Sunday, July 19, 2009

Psalm 124

The setting to Psalm 124 that we know as Old 124th was composed by Louis Bourgeois and appeared in the 1551 Genevan Psalter entitled Pseaumes Octante Trois de David (Eighty-Three Psalms of David). The psalm itself is a song of hope and has been sung on many special occasions celebrating God's providential deliverances.

It sung by the Jews at the Feast of Purim to commemorate their deliverance from the schemes of Haman.

In Scottish church history, it is known as "Durie's Psalm" because it was sung after John Durie (1537-1600), who had been banished from Edinburgh for critical remarks against King James VI of Scotland, was readmitted to the city in 1582. James Melville wrote in his diary:

Within few days after the petition of the nobility, John Durie gat leave to ga haim to his ain flock of Edinburgh; at whase returning there was a great concours of the haill toun, what met him at the Nether Bow; and going up the street, with bare heads and loud voices, sang to the praise of Goed, and testifying of great joy and consolation, the 124th Psalm, "Now Israel may say, and that trewly," till heaven and earth resoundit. This noise, when the Duke (of Lennox), being in the toun, heard, and ludging in the Hiegate looked out and saw, he rave his beard for anger, and hasted him off the toun.

The event known to Genevans as L'Escalade, which occurred in 1602, was a great deliverance in the history of the Protestant Church. The Duke of Savoy launched a surprise attack on the night of December 11-12 and it was repelled by the city's defenders. Theodore Beza led the city in service of praise to God afterwards at which Psalm 124 was sung.

In 1900, as the Boxer Rebellion got underway, persecution against American missionaries intensified and many were killed. But in August, the American Board of Commissioners for Foreign Missions received a cable quoting Psalm 124.7: "Our soul is escaped as a bird out of the snare of the fowlers; the snare is broken, and we are escaped." The cable reported that twenty-missionaries and eleven children who had been missing for 73 days, and were believed to be dead, were in fact alive and safe.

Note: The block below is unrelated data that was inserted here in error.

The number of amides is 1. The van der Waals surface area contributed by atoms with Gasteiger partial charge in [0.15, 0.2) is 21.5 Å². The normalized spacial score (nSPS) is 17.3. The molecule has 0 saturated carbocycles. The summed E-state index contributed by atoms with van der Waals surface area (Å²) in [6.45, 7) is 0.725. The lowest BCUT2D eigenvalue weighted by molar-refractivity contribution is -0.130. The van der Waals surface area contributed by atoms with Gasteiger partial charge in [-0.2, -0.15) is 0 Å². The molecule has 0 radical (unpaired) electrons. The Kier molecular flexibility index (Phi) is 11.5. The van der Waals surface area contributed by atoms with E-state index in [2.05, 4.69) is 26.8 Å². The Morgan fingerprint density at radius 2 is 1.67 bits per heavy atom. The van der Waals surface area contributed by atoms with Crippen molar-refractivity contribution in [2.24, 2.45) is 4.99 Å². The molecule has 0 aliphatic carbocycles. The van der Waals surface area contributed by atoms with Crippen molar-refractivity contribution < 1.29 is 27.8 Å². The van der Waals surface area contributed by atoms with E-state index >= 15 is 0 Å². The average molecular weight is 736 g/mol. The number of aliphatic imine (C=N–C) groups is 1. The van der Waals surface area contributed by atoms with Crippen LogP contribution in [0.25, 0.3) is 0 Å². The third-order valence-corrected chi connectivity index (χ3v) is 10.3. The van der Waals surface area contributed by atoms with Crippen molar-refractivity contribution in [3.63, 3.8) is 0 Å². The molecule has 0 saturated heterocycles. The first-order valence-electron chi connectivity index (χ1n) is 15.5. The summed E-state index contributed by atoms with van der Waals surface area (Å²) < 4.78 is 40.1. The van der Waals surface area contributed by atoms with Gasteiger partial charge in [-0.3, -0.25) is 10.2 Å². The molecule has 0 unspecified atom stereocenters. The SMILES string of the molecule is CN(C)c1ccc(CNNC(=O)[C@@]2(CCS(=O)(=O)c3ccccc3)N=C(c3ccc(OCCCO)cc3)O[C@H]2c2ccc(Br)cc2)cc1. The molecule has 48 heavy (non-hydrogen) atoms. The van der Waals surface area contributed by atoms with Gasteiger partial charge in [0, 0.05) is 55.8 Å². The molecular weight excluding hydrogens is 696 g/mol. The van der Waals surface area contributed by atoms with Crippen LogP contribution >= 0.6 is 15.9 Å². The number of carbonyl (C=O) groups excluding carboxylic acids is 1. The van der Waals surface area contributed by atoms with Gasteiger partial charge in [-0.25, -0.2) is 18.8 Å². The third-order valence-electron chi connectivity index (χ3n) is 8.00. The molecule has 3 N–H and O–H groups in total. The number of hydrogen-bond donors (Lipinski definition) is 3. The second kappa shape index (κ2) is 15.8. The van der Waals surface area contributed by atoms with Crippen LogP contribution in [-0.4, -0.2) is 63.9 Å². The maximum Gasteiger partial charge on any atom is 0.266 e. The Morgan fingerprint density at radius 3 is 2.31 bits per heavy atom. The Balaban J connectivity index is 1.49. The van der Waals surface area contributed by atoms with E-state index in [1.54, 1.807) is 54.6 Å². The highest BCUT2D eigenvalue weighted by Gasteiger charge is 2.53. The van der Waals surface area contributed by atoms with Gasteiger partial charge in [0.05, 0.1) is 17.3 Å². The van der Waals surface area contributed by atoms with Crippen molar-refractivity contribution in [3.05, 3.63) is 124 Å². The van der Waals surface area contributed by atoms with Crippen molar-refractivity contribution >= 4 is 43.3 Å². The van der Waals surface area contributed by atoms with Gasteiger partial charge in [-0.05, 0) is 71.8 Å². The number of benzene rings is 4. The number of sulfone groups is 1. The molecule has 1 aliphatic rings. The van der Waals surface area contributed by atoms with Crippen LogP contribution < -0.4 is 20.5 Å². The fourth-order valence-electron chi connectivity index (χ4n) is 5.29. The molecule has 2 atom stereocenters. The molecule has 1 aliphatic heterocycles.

Spontaneous singing of this psalm occurred in the English Parliament after the end of World War II and after Holland's liberation from the Nazis in May 1945.

Lewis Lupton, A History of the Geneva Bible, Vol. 5, p. 85:

This psalm to Bourgeois' tune is an impressive expression of joy at sudden deliverance and has preserved its vitality through the centuries. When liberation came so dramatically to Holland in 1945 Dutch people flocked into the streets and squares in their thousands singing this psalm (in Dutch of course) to this tune. The English version was sung at St. Margaret's, Westminster, on May 8th, 1945, when the House of Commons attended in state. Sir Winston Churchill and many other Members were much struck by it. For my own part the studies connected with the Geneva Bible have become part of my life, and on more than one occasion this psalm has meant as much to me as it did to oppressed believers in bygone days.

As we sing this psalm in our day, the counsel of John Brown of Haddington holds true:

This psalm is highly applicable to every remarkable deliverance which God works for his church, especially to the great redemption wrought for his people by Christ. In it, (1.) David magnifies the danger they were in, ver. 1-5. (2.) Ascribes the glory of their deliverance to God, ver. 1-2, 6-7. (3.) Improves the deliverance as an encouragement to trust in God, ver. 8.

Let me behold Jehovah as a present help in trouble. Let my waiting eyes be towards him, who, notwithstanding all the combined power and policy of hell and earth, is able and ready to pull my feet out of the net.


1 Now Israel
may say, and that truly,
If that the Lord
had not our cause maintain'd;
2 If that the Lord
had not our right sustain'd,
When cruel men
against us furiously
Rose up in wrath,
to make of us their prey;

3 Then certainly
they had devour'd us all,
And swallow'd quick,
for ought that we could deem;
Such was their rage,
as we might well esteem.
4 And as fierce floods
before them all things drown,
So had they brought
our soul to death quite down.

5 The raging streams,
with their proud swelling waves,
Had then our soul
o'erwhelmed in the deep.
6 But bless'd be God,
who doth us safely keep,
And hath not giv'n
us for a living prey
Unto their teeth,
and bloody cruelty.

7 Ev'n as a bird
out of the fowler's snare
Escapes away,
so is our soul set free:
Broke are their nets,
and thus escaped we.
8 Therefore our help
is in the Lord's great name,
Who heav'n and earth
by his great pow'r did frame.

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